MPs seek to alter TJRC report amid fears of purging bigwigs


MPs yesterday insisted that they must be allowed to alter the report of the Truth, Justice and Reconciliation Commission, amid fears that their motive was to delete the names of their colleagues mentioned in the report.

Majority Leader Adan Duale said the National Assembly was not simply “a conveyor belt” to just read and adopt a report without the input of the lawmakers.

“This House must sit and analyse this report,” said Duale as the House debated a change to the TJRC Act.

The lawmakers dismissed the proposal by the Justice and Legal Affairs Committee that even as the MPs debate the Bill “any such consideration shall not interfere with the context, text, form and substance of the report.”

“I must have an input on how reparation will be done to the people of Northern Kenya,” said the Majority Leader as he backed the TJRC (Amendment) Bill, 2013.

Duale said most of the MPs in the House were new, and should therefore be allowed to discuss the reconciliation process.

Millie Mabona (Mbita) and Opiyo Wandayi (Ugunja) said the “tyranny of numbers” was likely to mutilate the report of the TJRC commission and obfuscate the truth. They said the idea for MPs not to alter the report was key to ensure that all the aspects raised in the report are tackled.

“I can almost predict, that that amendment to the Bill by the Justice and Legal Affairs Committee is likely to be defeated,” said Mabona.

She said the National Assembly should not set out to white-wash those mentioned in the report and the issues raised, because, if they remain unaddressed they “will just blow up”.

“If we are not careful as a country, we will go worse than the Egyptian way. Let us be bold, let us be brave, let us deal with these issues once and for all,” said Mabona.

Focus on healing

Mabona added that President Kenyatta and Deputy President William Ruto should focus on healing the country even as they let their lawyers battle the cases of crimes against humanity at the International Criminal Court.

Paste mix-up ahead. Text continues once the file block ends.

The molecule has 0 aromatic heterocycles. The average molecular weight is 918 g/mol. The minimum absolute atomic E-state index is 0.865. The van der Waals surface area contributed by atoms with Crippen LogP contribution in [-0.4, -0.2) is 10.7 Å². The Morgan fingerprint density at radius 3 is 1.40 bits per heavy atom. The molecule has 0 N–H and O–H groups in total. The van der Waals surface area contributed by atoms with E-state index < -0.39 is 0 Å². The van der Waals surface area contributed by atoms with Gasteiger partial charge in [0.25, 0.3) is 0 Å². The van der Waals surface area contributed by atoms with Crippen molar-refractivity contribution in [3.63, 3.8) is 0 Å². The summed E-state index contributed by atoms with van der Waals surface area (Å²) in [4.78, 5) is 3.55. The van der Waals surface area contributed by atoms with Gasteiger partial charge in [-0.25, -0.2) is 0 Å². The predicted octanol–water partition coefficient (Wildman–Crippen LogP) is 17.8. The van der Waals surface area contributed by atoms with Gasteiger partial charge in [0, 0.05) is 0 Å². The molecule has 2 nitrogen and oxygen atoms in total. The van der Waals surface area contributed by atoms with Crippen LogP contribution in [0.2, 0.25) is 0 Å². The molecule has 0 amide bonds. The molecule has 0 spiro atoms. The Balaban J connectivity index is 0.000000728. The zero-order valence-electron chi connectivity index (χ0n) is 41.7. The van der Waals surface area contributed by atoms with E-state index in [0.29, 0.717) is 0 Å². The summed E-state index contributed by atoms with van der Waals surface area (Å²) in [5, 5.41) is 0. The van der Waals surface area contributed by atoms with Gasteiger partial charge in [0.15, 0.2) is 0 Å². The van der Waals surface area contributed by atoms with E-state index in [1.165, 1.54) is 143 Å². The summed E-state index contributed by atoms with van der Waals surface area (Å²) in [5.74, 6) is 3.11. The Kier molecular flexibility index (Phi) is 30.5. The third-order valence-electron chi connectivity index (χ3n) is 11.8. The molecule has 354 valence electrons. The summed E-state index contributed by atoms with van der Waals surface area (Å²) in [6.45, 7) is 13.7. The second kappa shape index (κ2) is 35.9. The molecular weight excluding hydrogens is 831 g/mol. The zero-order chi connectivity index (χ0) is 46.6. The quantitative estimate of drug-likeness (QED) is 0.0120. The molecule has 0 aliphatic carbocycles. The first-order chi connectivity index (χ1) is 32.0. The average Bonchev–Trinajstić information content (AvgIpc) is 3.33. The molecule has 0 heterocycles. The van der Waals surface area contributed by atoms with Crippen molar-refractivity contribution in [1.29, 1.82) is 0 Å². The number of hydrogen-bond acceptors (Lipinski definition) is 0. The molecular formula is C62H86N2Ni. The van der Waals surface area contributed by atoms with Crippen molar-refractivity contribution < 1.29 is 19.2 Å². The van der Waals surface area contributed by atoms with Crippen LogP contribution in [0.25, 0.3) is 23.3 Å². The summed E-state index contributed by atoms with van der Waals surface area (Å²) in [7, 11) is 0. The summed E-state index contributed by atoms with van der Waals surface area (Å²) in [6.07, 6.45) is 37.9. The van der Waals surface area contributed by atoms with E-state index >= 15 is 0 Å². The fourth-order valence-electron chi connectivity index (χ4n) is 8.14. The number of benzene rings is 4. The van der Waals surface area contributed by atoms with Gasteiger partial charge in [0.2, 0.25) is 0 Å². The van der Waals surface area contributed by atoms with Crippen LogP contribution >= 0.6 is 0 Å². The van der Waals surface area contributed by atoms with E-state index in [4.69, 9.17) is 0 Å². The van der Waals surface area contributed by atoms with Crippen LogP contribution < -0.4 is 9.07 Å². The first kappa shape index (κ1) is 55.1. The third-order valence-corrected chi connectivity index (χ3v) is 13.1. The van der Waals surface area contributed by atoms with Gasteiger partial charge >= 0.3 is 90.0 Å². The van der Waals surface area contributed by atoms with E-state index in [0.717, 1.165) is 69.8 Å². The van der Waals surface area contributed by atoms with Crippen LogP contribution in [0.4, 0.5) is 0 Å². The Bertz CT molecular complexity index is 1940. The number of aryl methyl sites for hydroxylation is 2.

Wandayi said the easiest route was to reject the Bill so that the House does not have any way of interfering with the TJRC report, and deleting the names of the influential people named therein.

But other MPs such as John Waiganjo (Ol Jorok), Joseph Nkaissery (Kajiado Central) and Ali Wario said legislators had a duty to give their input to the report.

“We don’t know whether the report is telling the truth, or whether it is driving justice or whether it is recommending reconciliation to this country…I heard some of my colleagues who were saying that the substance of the report may not be touched, but if it is not for the benefit of this country, the report has to be amended,” said Nkaissery.

Johanna Ng’eno (Emurua Dikirr), a member of the Justice and Legal Affairs Committee, said the aim of the Bill was to allow MPs to debate the report, but not to change it.

“Our intention was to allow Kenyans to ventilate on the report and not actually to remove people’s names,” said Ng’eno.

He said MPs should debate the report with the aim of getting an explanation on “some of the hitherto unexplained situations in the country”.